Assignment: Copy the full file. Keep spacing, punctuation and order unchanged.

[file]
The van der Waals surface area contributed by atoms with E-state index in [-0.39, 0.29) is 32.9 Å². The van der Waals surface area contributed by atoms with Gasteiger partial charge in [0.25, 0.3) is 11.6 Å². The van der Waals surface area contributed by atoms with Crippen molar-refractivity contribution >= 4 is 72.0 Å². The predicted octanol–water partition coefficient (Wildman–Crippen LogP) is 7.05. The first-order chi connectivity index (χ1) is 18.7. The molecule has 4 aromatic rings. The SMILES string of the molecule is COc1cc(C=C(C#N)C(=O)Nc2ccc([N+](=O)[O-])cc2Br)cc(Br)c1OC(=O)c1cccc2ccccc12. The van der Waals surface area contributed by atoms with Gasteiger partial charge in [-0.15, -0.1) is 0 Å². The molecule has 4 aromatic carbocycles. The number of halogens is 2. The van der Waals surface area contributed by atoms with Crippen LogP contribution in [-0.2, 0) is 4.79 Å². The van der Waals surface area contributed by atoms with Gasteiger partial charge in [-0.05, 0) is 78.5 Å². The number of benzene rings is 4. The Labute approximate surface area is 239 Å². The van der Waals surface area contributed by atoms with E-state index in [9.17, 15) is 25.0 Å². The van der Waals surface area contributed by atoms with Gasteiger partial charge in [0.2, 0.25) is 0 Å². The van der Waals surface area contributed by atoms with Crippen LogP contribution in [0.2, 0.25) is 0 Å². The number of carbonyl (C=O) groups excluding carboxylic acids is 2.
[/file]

The van der Waals surface area contributed by atoms with E-state index in [-0.39, 0.29) is 32.9 Å². The van der Waals surface area contributed by atoms with Gasteiger partial charge in [0.25, 0.3) is 11.6 Å². The van der Waals surface area contributed by atoms with Crippen molar-refractivity contribution >= 4 is 72.0 Å². The predicted octanol–water partition coefficient (Wildman–Crippen LogP) is 7.05. The first-order chi connectivity index (χ1) is 18.7. The molecule has 4 aromatic rings. The SMILES string of the molecule is COc1cc(C=C(C#N)C(=O)Nc2ccc([N+](=O)[O-])cc2Br)cc(Br)c1OC(=O)c1cccc2ccccc12. The van der Waals surface area contributed by atoms with Gasteiger partial charge in [-0.15, -0.1) is 0 Å². The molecule has 4 aromatic carbocycles. The number of halogens is 2. The van der Waals surface area contributed by atoms with Crippen LogP contribution in [-0.2, 0) is 4.79 Å². The van der Waals surface area contributed by atoms with Gasteiger partial charge in [-0.05, 0) is 78.5 Å². The number of benzene rings is 4. The Labute approximate surface area is 239 Å². The van der Waals surface area contributed by atoms with E-state index in [9.17, 15) is 25.0 Å². The van der Waals surface area contributed by atoms with Gasteiger partial charge in [0.2, 0.25) is 0 Å². The van der Waals surface area contributed by atoms with Crippen LogP contribution in [0.2, 0.25) is 0 Å². The number of carbonyl (C=O) groups excluding carboxylic acids is 2.